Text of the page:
A business continuing the Gray name made clothes pins and wooden toys during the 1920s in the horsepower factory building, but closed down during the Depression and the building was demolished. On its site in 1940 was built the Rutland County Co-Operative Creamery, which processed tested milk from as many as 140 farms in Rutland County and Washington County, New York. Farms gradually pulled out of the cooperative to sell milk directly to bottlers, smaller farms quit selling milk as the dairy industry required the use of refrigerated bulk tanks and other expensive equipment. The Creamery closed around 1970, and the building was later demolished.
Unlike in earlier years, Middletown Springs is no longer the center of commercial and social activities for the surrounding area. It is a rural residential community with an increasing number of home-based businesses. However, many residents work, shop and socialize elsewhere.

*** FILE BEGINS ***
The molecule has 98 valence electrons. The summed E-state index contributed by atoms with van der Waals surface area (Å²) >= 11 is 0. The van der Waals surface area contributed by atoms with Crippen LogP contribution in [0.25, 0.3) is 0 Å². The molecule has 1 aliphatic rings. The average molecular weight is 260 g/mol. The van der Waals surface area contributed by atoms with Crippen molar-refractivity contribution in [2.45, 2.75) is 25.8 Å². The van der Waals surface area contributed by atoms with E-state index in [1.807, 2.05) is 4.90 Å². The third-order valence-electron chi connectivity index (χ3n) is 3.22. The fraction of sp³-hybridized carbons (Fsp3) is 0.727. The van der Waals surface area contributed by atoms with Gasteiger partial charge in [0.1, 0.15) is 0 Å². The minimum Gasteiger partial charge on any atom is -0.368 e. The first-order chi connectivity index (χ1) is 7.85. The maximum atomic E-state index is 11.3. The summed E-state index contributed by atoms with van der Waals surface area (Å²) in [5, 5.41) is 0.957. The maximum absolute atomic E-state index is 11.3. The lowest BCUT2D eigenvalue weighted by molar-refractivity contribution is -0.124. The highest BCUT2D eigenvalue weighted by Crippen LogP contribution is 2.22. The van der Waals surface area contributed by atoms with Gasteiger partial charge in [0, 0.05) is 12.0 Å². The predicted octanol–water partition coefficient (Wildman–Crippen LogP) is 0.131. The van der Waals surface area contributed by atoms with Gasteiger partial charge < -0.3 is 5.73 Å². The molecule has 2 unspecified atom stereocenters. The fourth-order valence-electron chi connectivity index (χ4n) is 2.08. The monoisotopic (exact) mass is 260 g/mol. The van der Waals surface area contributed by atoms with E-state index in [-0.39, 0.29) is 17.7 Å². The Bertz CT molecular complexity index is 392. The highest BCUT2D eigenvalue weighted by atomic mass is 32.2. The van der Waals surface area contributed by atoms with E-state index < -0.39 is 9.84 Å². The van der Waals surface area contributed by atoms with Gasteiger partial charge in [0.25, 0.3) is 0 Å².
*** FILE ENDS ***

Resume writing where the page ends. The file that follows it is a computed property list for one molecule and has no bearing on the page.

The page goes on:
In 1984, through the efforts of the Historical Society trustees and other interested townspeople and the allocation of necessary funds by the voters, much of the village of Middletown Springs was designated a Historic District. The District includes 65 residences, six public buildings and six other structures. While identifying significant historic resources in the town, National Register for Historic Places designation does little to protect or otherwise affect these structures without locally approved design review ordinances. Later, 31 additional sites outside the village including eight farms, comprising approximately 67 structures, were added to the Vermont State Register of Historic Places.